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A grid of anything, as Launchpad tool lets you play in new ways

From frets to keys to finger holes, musical instruments in every culture have provided ways to easily access musical ideas quickly. But these are physical, acoustic instruments, so any solution they find is more or less restricted to a single set of choices. Digital hardware can do what digital software can: it can be a blank slate for new ideas. The monome and Tenori-On grid instruments, each in their own way, demonstrated that a radically simple grid can generate a surprising range of possibilities. The monome’s claim to fame, above its other applications, was the way a companion Max patch …

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Ableton Push: Integrated, Touch-Sensitive Hardware Control for Live [Details]

Now, Ableton is doing its own hardware. Sure, Ableton’s logo was on the Akai APC40 and Novation Launchpad, and yes, “engineering by Akai” is stamped on the Push. But make no mistake: this is really the first Ableton hardware, and it shows. Push is a grid controller with extra keys and encoders for navigating features. It shows the influence of devices like the monome (and divides up that grid like the Pages and 7up patches from the community). But it also includes controller features that are specifically integrated with Live, recalling custom controllers used by Monolake. Ableton pitches this as …

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In An Explosion of Keys, a DIY Isomorphic Instrument

Alternative key layouts have popped up in commercial hardware and now iPad apps and such, but there’s nothing like trying to build something to grasp how it works. An intrepid group of makers who call themselves Louisville Soundbuilders are working now to clone the C-Thru Music AXiS-64. The goal: their own, original instrument that uses the isomorphic array of keys the AXiS does, which by organizing notes by harmonic interval makes complex melodies and harmonies much simpler than on traditional fretted instruments and keyboards. You can see results in the video. (It doesn’t make sound until the very end. This …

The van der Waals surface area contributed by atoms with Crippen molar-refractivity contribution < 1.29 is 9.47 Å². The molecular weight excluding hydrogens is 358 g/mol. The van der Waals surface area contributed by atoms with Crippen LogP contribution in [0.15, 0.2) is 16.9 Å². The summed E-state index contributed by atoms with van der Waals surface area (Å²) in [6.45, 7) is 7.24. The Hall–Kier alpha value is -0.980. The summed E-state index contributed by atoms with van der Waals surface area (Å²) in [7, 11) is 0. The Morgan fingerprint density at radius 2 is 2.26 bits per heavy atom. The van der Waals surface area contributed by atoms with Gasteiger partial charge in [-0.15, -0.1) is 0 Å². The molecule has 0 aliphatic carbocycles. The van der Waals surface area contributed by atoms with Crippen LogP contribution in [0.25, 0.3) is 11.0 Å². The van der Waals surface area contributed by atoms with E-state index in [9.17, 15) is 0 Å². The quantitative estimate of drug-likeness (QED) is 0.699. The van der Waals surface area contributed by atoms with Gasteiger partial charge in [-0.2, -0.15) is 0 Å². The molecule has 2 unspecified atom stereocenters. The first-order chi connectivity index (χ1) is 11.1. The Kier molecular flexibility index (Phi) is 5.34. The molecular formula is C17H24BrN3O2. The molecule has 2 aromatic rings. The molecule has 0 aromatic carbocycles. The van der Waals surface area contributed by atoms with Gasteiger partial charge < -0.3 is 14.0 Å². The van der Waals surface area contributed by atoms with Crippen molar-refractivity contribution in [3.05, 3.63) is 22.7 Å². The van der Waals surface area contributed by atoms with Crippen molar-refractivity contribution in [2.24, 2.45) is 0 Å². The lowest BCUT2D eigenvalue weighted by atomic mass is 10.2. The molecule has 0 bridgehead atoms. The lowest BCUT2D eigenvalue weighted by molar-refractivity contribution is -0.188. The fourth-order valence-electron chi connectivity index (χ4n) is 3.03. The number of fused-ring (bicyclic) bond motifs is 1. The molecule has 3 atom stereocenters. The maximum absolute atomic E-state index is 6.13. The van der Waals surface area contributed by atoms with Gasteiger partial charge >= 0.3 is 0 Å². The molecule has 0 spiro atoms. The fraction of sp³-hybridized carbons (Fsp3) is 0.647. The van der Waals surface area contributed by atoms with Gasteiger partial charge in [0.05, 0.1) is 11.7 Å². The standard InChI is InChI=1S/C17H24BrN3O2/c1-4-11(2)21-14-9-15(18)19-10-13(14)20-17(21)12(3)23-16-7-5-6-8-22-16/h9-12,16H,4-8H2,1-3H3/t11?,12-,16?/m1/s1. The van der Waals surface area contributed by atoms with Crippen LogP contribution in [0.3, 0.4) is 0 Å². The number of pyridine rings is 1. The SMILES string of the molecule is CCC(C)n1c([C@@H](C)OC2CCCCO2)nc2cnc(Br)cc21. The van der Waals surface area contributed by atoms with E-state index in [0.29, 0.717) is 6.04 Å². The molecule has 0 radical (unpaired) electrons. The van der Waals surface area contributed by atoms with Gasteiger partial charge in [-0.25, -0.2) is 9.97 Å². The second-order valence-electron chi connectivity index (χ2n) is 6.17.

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Anamorphic Architecture, in a Seoul Storefront, Plays with Projected Dimensions

An unseen, imagined world is becoming as accessible to today’s generation as the typewriter or graphite pencil was to a generation before. Geometrical theory, in two and three dimensions, has been illustrated for many centuries. But now, we can play with those geometries in our own finite world, as liquid and changeable there as they can be in the mind. How any kid (young or old) could fail to fall in love with the geometric discipline now is beyond me. The work above is just one glimpse of that world, a subtle and informal one staged by a studio class …

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